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HMRC internal manual

Employment Income Manual

Employment income: basis of assessment for general earnings: meaning of "received"

Section 18 ITEPA 2003

With the exception of some foreign earnings (see EIM42210), money earnings are chargeable to tax in the year they are received (see EIM42201).

Money earnings are treated as received for assessment purposes, and paid for PAYE purposes, on the earliest of the following:

  • when a payment of earnings is actually made or when a payment on account of earnings is made (see EIM42270)
  • the time when a person becomes entitled to payment of earnings or a payment on account of earnings (see EIM42290)

and in the case of directors only

  • the date when earnings are credited in the company’s accounts or records (see EIM42310)
  • where the amount of the earnings is determined before the end of the period to which they relate, the date that period ends (see EIM42330)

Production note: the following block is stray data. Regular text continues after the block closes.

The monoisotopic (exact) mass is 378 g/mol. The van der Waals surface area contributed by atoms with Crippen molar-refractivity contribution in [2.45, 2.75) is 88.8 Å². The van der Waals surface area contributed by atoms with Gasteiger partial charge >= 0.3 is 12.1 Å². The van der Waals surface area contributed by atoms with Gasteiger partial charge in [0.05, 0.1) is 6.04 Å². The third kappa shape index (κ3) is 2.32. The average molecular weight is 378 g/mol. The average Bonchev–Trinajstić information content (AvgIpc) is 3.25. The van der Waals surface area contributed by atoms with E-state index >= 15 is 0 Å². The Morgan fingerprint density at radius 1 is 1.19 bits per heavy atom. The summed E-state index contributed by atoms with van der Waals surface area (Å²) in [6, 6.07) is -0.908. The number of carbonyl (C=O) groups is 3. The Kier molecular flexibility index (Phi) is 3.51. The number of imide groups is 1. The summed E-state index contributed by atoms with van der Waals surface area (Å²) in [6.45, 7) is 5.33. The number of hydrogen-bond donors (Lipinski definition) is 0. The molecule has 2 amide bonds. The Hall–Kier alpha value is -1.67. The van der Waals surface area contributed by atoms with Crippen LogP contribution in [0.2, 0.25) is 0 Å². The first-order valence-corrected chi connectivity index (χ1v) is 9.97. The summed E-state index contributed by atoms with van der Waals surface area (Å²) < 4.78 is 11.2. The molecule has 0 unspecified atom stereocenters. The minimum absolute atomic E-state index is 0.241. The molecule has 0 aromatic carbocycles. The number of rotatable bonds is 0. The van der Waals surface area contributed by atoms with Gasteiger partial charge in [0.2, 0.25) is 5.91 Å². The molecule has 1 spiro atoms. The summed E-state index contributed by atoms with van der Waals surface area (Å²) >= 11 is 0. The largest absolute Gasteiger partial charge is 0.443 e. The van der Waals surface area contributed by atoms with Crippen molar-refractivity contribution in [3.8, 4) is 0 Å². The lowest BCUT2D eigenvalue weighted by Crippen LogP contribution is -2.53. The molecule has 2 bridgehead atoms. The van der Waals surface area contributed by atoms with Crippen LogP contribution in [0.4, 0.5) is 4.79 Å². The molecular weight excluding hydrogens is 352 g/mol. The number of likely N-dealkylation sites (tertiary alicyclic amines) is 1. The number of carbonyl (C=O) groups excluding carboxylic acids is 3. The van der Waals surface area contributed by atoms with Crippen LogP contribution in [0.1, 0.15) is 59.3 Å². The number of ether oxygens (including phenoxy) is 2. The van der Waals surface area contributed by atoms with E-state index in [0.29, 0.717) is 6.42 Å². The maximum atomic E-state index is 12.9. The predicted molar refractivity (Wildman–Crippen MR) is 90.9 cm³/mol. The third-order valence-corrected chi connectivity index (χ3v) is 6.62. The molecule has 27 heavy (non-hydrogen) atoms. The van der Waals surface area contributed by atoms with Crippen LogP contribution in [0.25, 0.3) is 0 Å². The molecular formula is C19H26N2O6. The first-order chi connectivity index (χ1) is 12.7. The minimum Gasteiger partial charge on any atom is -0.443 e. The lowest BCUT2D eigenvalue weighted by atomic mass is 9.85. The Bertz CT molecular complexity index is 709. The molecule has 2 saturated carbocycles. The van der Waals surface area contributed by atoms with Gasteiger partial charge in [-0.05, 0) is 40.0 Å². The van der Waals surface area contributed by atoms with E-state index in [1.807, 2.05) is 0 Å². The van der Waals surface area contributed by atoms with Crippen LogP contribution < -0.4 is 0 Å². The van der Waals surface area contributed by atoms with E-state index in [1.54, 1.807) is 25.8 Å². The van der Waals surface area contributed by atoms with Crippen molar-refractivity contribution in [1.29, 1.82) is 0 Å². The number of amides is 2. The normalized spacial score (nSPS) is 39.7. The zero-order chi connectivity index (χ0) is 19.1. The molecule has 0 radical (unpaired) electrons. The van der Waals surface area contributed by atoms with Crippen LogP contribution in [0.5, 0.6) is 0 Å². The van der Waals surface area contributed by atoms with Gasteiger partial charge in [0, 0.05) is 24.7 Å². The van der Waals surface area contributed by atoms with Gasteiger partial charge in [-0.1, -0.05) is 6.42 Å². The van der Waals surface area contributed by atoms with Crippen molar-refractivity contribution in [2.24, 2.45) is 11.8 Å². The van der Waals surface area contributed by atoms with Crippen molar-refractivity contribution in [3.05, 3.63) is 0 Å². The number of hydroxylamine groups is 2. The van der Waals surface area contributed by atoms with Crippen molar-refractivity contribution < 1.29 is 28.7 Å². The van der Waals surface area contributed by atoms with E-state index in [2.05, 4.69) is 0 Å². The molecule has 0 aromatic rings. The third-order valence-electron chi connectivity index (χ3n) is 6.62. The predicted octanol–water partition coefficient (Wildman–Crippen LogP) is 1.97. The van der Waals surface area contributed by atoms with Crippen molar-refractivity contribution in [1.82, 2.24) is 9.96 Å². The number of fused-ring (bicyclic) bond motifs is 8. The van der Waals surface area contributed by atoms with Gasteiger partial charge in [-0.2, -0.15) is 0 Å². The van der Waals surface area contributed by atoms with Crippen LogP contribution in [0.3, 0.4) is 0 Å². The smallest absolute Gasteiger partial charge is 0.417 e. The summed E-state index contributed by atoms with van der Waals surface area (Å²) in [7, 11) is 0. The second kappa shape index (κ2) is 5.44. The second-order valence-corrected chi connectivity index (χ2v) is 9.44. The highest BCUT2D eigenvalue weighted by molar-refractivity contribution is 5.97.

• where the amount of the earnings is determined after the end of the period to which they relate, the date the amount is determined (see EIM42340).

As regards the time when a person has to be a director for the special rules to apply, see EIM42360.

Note that where more than one time can be taken as the time of receipt you take the earliest time.

For example, an employee may be entitled to a payment of earnings on 31 March 2005 but actual payment may not be made until 12 April 2005. Receipt is deemed to take place on 31 March 2005 (applying the entitlement rule) and the earnings are therefore assessable in, and PAYE must be operated in, 2004/05.

Once the “received” and “payments” rules are triggered, assessment and PAYE consequences follow. It is not possible for employers or employees to rewrite history by repaying or “waiving” the right to receive earnings and claiming that tax consequences can be cancelled.

For example, a director may be entitled to receive salary from the company under the terms of a contract of employment. When the accounts are finalised after the end of the trading period it may become clear that results are poorer than expected. The director may decide to “repay” salary to help the company’s cash-flow position. The company cannot claim a repayment of PAYE nor can the director enter the reduced amount of earnings on their SA Tax Return. PAYE and employment income tax are chargeable on the full amount “received” and “paid”. The repayment of salary has no tax effect because it was made after the earnings were “received” and “paid”.

See EIM42705 for guidance on waivers in general.